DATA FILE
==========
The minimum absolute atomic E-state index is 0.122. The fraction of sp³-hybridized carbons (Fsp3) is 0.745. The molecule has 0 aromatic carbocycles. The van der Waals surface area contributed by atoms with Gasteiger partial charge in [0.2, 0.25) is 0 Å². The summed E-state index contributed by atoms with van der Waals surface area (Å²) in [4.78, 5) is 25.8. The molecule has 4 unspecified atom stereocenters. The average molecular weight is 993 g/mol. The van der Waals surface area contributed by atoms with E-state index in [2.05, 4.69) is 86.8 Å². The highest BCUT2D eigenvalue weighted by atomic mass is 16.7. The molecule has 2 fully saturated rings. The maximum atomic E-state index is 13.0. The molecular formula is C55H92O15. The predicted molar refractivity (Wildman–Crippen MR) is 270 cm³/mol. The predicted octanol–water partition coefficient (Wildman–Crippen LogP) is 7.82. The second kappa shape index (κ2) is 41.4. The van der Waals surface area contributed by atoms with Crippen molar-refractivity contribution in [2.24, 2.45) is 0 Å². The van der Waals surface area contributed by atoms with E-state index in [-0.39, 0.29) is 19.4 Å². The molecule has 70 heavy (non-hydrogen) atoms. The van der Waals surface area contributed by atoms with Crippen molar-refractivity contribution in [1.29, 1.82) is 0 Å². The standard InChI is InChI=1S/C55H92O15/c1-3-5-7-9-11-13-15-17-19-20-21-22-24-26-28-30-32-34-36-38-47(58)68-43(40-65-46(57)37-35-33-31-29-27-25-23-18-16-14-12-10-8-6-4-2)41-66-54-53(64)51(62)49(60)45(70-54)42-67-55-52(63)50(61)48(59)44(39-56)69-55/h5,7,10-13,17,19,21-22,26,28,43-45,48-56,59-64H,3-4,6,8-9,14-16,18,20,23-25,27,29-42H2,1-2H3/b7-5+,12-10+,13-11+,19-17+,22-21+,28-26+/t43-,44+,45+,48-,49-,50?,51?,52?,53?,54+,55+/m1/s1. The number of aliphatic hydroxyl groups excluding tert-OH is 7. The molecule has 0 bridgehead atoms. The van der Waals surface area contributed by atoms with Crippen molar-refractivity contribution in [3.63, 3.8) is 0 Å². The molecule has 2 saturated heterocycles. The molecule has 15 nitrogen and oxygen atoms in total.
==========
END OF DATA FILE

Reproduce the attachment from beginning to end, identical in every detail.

The minimum absolute atomic E-state index is 0.122. The fraction of sp³-hybridized carbons (Fsp3) is 0.745. The molecule has 0 aromatic carbocycles. The van der Waals surface area contributed by atoms with Gasteiger partial charge in [0.2, 0.25) is 0 Å². The summed E-state index contributed by atoms with van der Waals surface area (Å²) in [4.78, 5) is 25.8. The molecule has 4 unspecified atom stereocenters. The average molecular weight is 993 g/mol. The van der Waals surface area contributed by atoms with E-state index in [2.05, 4.69) is 86.8 Å². The highest BCUT2D eigenvalue weighted by atomic mass is 16.7. The molecule has 2 fully saturated rings. The maximum atomic E-state index is 13.0. The molecular formula is C55H92O15. The predicted molar refractivity (Wildman–Crippen MR) is 270 cm³/mol. The predicted octanol–water partition coefficient (Wildman–Crippen LogP) is 7.82. The second kappa shape index (κ2) is 41.4. The van der Waals surface area contributed by atoms with Crippen molar-refractivity contribution in [2.24, 2.45) is 0 Å². The van der Waals surface area contributed by atoms with E-state index in [-0.39, 0.29) is 19.4 Å². The molecule has 70 heavy (non-hydrogen) atoms. The van der Waals surface area contributed by atoms with Crippen molar-refractivity contribution in [1.29, 1.82) is 0 Å². The standard InChI is InChI=1S/C55H92O15/c1-3-5-7-9-11-13-15-17-19-20-21-22-24-26-28-30-32-34-36-38-47(58)68-43(40-65-46(57)37-35-33-31-29-27-25-23-18-16-14-12-10-8-6-4-2)41-66-54-53(64)51(62)49(60)45(70-54)42-67-55-52(63)50(61)48(59)44(39-56)69-55/h5,7,10-13,17,19,21-22,26,28,43-45,48-56,59-64H,3-4,6,8-9,14-16,18,20,23-25,27,29-42H2,1-2H3/b7-5+,12-10+,13-11+,19-17+,22-21+,28-26+/t43-,44+,45+,48-,49-,50?,51?,52?,53?,54+,55+/m1/s1. The number of aliphatic hydroxyl groups excluding tert-OH is 7. The molecule has 0 bridgehead atoms. The van der Waals surface area contributed by atoms with Crippen molar-refractivity contribution in [3.63, 3.8) is 0 Å². The molecule has 2 saturated heterocycles. The molecule has 15 nitrogen and oxygen atoms in total.